Dr. Diva: A heart for music

Music nourishes the heart and soul
Feb. 17, 2016

They call her Dr. Diva. And for a good reason.

Dr. Susan Rae Jensen’s passion for medicine is equaled only by her passion for music. She loves it, supports it and even performs it.

In fact, in October, she was honored at a champagne reception at the Colorado Springs Conservatory, where the vocal arts area was named in her honor.

Jensen, a UCHealth cardiologist, has been a longstanding supporter of the conservatory and of musical education in the community. But that’s not all. She’s also performed many times as a soloist in opera and musical theater, often to benefit the arts and to aid aspiring students.

She has previously received awards from the Colorado Opera Festival, the Santa Fe Opera Festival, Colorado Springs Symphony, and Opera Theatre of the Rockies, among others.

The lady loves her music. She also loves medicine.

Dr. Susan Rae Jensen and her husband, Thomas A. Trainer, at the Santa Fe Opera Club in July 2015.

Jensen has been an interventional cardiologist in Colorado Springs for more than 35 years. She  has been active in the American Heart Association and has been a featured speaker for the association’s Go Red for Women campaign. She is one of the directors of the Colorado Board of Governors for the American College of Cardiology and a past board member of the El Paso County Medical Society. Her credentials fill pages – literally.

How did she end up with two careers?

“It’s kind of how my life developed,” she said. “I was a music major first and had all these wonderful coaches and mentors. But cardiology  is a very creative field, too.”

And while medicine can save lives, music can save souls, she believes.

“It’s a part of a person, of the development as a human being as a part of your core, a part of your soul …. It’s a talent that should be developed as part of our education process. It’s as important as science and math, and an essential part of a child’s education.”

Because so many teachers, coaches and mentors helped her, she feels it’s incumbent upon her to pay it forward. That’s why she works on projects to get kids tickets to musical performances and gives benefit concerts to provide scholarships to music students.

Music offers a “spiritual connection to the physical world,” she said.

“As a singer, you have to be very aware of the physical dynamics [of the art]. As a vocalist, you carry your instrument with you. You have to be very aware of the physical demands.”

A musical advocate

Jensen would like to see every child develop an appreciation of music for its own sake. The child doesn’t have to become an opera singer or concert pianist to benefit from music education, she said.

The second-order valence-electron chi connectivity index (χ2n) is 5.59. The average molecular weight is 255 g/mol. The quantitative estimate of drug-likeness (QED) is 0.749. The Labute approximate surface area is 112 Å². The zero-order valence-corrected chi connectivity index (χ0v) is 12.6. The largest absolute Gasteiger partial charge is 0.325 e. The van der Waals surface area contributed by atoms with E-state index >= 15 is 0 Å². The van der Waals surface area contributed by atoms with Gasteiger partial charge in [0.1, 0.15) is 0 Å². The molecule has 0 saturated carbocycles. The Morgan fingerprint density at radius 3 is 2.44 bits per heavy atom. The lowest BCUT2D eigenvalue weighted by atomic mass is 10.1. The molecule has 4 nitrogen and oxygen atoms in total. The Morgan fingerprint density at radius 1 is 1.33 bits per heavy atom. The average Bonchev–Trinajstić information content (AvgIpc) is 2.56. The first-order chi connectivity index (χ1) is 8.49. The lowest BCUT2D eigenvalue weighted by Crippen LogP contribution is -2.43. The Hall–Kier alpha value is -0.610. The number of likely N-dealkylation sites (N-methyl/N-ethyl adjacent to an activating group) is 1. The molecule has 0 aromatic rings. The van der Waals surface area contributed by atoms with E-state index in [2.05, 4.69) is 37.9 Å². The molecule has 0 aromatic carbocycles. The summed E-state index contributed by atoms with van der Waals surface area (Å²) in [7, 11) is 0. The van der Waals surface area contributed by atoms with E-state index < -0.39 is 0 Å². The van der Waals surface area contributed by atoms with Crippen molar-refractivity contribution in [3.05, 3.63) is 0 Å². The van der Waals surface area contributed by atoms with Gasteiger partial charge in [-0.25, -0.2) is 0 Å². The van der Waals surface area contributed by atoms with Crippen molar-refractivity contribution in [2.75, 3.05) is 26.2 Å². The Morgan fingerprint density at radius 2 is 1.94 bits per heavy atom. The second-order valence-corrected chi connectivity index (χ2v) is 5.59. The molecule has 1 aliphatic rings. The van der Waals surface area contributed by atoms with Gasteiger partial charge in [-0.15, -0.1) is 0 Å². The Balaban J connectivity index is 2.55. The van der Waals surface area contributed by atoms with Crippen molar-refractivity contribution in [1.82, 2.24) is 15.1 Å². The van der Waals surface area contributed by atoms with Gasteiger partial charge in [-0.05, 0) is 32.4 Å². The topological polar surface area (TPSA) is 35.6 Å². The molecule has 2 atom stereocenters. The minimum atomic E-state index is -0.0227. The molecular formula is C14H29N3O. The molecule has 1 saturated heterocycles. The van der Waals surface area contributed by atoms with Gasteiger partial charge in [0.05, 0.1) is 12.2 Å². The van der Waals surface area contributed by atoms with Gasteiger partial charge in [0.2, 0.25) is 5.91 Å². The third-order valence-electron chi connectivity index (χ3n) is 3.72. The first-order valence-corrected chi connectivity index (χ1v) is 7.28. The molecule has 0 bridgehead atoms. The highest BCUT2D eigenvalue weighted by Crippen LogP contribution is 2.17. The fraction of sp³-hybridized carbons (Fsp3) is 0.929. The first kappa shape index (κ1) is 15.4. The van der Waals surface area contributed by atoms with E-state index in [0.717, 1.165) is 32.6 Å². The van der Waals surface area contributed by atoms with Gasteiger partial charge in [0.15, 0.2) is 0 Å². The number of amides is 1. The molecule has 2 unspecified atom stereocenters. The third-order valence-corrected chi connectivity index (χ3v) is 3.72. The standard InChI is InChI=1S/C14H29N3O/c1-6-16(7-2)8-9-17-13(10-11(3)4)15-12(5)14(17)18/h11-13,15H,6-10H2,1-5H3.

Her dedication to music education is what earned her the honor from the Conservatory.

“She’s terribly passionate about classical music, particularly opera,” said Linda Weise, a founder and CEO of the Conservatory.

“She’s been an advocate for the school and for these young people, and especially for an art form that is as tricky to advocate for as opera,” Weise said. “It’s not everyone’s art form – very old and challenging and few young people [explore it]. Her mentoring and advocacy is critical.”

Jensen is a great role model in many ways, Weise said.

“She’s not only a brilliant artist herself, but she’s an incredible doctor and an incredible community leader. Who better to serve as a role model for our students?”

Jensen also has given the school substantial financial support.

“She’s been a significant major donor,” Weise said. And Jensen will be part of a new partnership between the Conservatory and the Santa Fe Opera – a partnership she helped facilitate with her connections.

Juggling careers

How does a successful cardiologist find time for a second career in music? “I’m highly disciplined and highly structured,” Jensen admits. “Sometimes to my own detriment.”

She has always focused on, and excelled at, the two things she loves most. “And at this point in my medical career, I’m not on call anymore, either,” Jensen says, laughing.

It helped that her studies were sometimes staggered a little bit. “I sing in four or five different languages,” she says, but she learned them when she was young – mostly before medical school. And because music and medicine were such different disciplines, they were complementary in a way.  Each was a refreshing break from the other.

“It’s very interesting, because I have a lot of musician friends who look at me and say, ‘How do you do it?’ I just do.”

Is there anything else she’d like to do that she hasn’t done?

“I’m always looking for something new and keeping myself open to those possibilities,” Jensen said. “Luckily, I still have a voice and can sing. That won’t always be true. You just have to adjust to the realities and be open to new ways of doing things.”

Her advice to young people searching for a vocation is this: “It sounds like a cliché, but I think you need to find your passion and go with it.”

She was lucky. She found two of them.

About the author

Linda DuVal is a freelance writer based in Colorado Springs and a regular contributor to UCHealth Today. She has written travel articles for major U.S. newspapers and national, regional and local magazines. She spent 32 years as an award-winning writer, reporter and editor for The Gazette in Colorado Springs.